Taylorsville’s 20th Anniversary Celebration
Small Town, Big Changes
One of Taylorsville’s greatest successes, he said, is citizens’ can-do attitude and volunteerism. “When we started the city from scratch, we had a lot of volunteers that wanted to see the city be a success. There is a good feeling of people trying to help each other and looking out for their neighbors.”
The City, like any, has faced its challenges
Now almost completely built out, Taylorsville has only 120 acres of its 10.7 square miles of land left to develop. Traffic is a constant problem since the city is a crossroads — 5400 South and Redwood Road last year was identified as the state’s busiest intersection with more than 99,000 vehicles a day — and there is not an east to west freeway in that part of the valley. Some businesses also have struggled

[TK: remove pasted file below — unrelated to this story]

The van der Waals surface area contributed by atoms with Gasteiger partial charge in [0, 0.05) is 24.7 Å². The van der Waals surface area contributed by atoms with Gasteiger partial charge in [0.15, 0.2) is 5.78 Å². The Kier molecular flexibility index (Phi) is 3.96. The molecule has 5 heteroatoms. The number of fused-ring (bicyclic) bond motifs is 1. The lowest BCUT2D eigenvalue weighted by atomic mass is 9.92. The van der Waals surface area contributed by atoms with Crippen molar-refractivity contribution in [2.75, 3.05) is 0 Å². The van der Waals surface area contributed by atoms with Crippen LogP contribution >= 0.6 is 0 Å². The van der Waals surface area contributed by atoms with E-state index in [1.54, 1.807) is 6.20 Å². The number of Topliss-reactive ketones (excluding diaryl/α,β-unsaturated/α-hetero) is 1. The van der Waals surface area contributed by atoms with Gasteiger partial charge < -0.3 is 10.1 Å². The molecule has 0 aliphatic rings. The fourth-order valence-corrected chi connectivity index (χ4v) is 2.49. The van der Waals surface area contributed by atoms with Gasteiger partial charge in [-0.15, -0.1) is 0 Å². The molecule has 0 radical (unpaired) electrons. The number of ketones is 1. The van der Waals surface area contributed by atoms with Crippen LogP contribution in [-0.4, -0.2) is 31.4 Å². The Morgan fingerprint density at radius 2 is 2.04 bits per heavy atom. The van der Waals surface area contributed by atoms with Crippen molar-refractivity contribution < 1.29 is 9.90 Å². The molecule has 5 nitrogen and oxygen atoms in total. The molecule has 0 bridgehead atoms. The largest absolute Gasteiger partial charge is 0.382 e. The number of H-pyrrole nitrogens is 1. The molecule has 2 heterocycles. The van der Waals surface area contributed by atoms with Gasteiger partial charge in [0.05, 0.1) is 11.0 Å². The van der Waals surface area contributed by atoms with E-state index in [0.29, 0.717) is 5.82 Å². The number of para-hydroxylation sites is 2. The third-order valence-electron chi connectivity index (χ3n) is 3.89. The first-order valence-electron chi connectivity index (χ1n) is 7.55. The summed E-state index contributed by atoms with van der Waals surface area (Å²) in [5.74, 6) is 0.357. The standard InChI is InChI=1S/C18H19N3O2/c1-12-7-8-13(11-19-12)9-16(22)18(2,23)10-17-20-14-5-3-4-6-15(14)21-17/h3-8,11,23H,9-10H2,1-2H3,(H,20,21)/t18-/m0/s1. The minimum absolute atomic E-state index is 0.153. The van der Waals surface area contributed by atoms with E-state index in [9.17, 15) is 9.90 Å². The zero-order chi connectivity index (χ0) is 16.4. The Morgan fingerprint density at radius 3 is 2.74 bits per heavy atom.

“The challenge is we have businesses in some areas getting older, but that provides an opportunity for someone to repurpose the structure and rejuvenate it,” says Dunnigan. “As the older families pass on, younger families come in and it regenerates. A number of older businesses have been torn down and new ones have been built. It’s kind of a rebirth,” said Dunnigan.